Before your view becomes 20/20 from hindsight and you are too little too late, adopt an approach that gives 100% insight. Virtually all enterprises are unaware of how many certificates they have in their organization. Visibility is critical to properly manage certificates, avoid certificate-related outages, and secure your business and brand.
Without visibility, in today’s flooded wires of packet transfers, you will not really know how many certificates are in use within your organization. In 2015 research by the Ponemon Institute, 54% of IT security professionals admitted to not knowing where all of their keys and certificates are located. But I think this is grossly underestimated. I have never met an organization utilizing certificates who accurately knew the count of their digital certificate usage before using Venafi. Usually, we wind up finding at the least 3x what they thought they had.
Yet finding all of your certificates is just the beginning. To properly manage them, you’ll need visibility into all of these aspects:
Another critical component to certificate visibility is the ability to identify approaching certificate expirations. At some point certificates expire, and at some point you need to renew that certificate and go replace it everywhere it belongs (1 year maximum if you are following best practices). But it’s important to do this before they expire and cause outages of critical business systems. We’ve already seen several examples of certificate-related outages in large global businesses in 2015, including in Google Gmail, Microsoft Azure, and Instagram. These outages can cost you millions. In research by the Ponemon Institute, IT security professionals set the average cost of a certificate-related outage at $15 million.
Visibility into your keys and certificates isn’t just crucial for management—as the foundation to online trust, it’s also critical to securing your business and protecting the privacy of your customers and partners. Here are some questions you should be able to answer:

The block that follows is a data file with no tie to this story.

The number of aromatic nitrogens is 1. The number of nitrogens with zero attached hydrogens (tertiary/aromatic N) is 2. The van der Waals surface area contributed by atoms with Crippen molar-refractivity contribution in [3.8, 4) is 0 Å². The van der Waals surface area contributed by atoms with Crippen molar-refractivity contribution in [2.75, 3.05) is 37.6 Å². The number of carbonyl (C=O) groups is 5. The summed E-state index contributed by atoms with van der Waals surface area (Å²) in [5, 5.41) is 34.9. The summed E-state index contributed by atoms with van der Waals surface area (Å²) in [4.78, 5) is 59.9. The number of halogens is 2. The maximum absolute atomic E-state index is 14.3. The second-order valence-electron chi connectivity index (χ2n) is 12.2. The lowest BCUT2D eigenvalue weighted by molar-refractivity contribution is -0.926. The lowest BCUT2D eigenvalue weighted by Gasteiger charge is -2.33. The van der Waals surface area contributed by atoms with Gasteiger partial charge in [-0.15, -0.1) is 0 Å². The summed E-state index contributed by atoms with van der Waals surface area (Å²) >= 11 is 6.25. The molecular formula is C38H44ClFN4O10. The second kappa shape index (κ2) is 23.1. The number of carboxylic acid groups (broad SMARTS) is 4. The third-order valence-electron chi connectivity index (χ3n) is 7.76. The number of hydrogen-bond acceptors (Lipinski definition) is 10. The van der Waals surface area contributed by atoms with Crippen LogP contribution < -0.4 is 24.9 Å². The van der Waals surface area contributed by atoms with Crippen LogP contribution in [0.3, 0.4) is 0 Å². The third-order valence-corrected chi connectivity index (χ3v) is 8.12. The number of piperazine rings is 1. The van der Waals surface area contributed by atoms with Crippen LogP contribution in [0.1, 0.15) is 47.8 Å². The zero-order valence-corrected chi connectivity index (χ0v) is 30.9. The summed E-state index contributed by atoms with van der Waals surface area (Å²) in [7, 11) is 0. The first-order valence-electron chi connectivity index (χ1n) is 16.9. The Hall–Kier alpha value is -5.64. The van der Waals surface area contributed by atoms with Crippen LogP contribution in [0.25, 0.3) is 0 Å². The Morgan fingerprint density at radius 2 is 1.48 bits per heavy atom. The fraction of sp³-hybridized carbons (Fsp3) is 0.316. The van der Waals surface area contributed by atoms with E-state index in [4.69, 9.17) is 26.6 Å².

Enterprises need to also realize that using encryption creates security blind spots. Cybercriminals are now using SSL/TLS to hide getting malware into organizations and to hide taking sensitive data out. Gartner estimates that by 2017, 50% of network attacks will use SSL/TLS. Organizations need real-time access to keys and certificates to decrypt SSL/TLS traffic and pass the content to security devices, such as Blue Coat, for further processing, analysis, and policy administration.
When the online trust established by keys and certificates is broken, businesses lose customers. Thank goodness solutions such as Google Certificate Transparency (CT) and Venafi TrustNet™ are out there to help add some visibility to our ever expanding use of digital certificates and keys.
Recently, Thawte CA had some of its employees issue unauthorized Google certificates. Fortunately, pre-certificate data gets sent to Google CT prior to actual issuance. In this case, the Google CT team was able to raise the red flag about these unauthorized certificates and alert the proper channels, allowing immediate corrections to be made. Venafi TrustNet combines information from Google CT with information from the Venafi sensory network to provide information on certificate issuance as well as throughout the entire certificate lifecycle on all certificates used on the internet.
Businesses rightly take encryption seriously. This means they care about the CAs they use, how long certificates are valid, and what hashes, algorithms, and protocols are used. We have seen companies with very strong policies on their certificates who have removed employees when a certificate that was unauthorized showed up via our discovery. How do you know whether your policies are being followed if you can’t see? It’s time to shed some light on your certificates. You can’t fix what you can’t see, and you can’t protect a door if you don’t know it exists.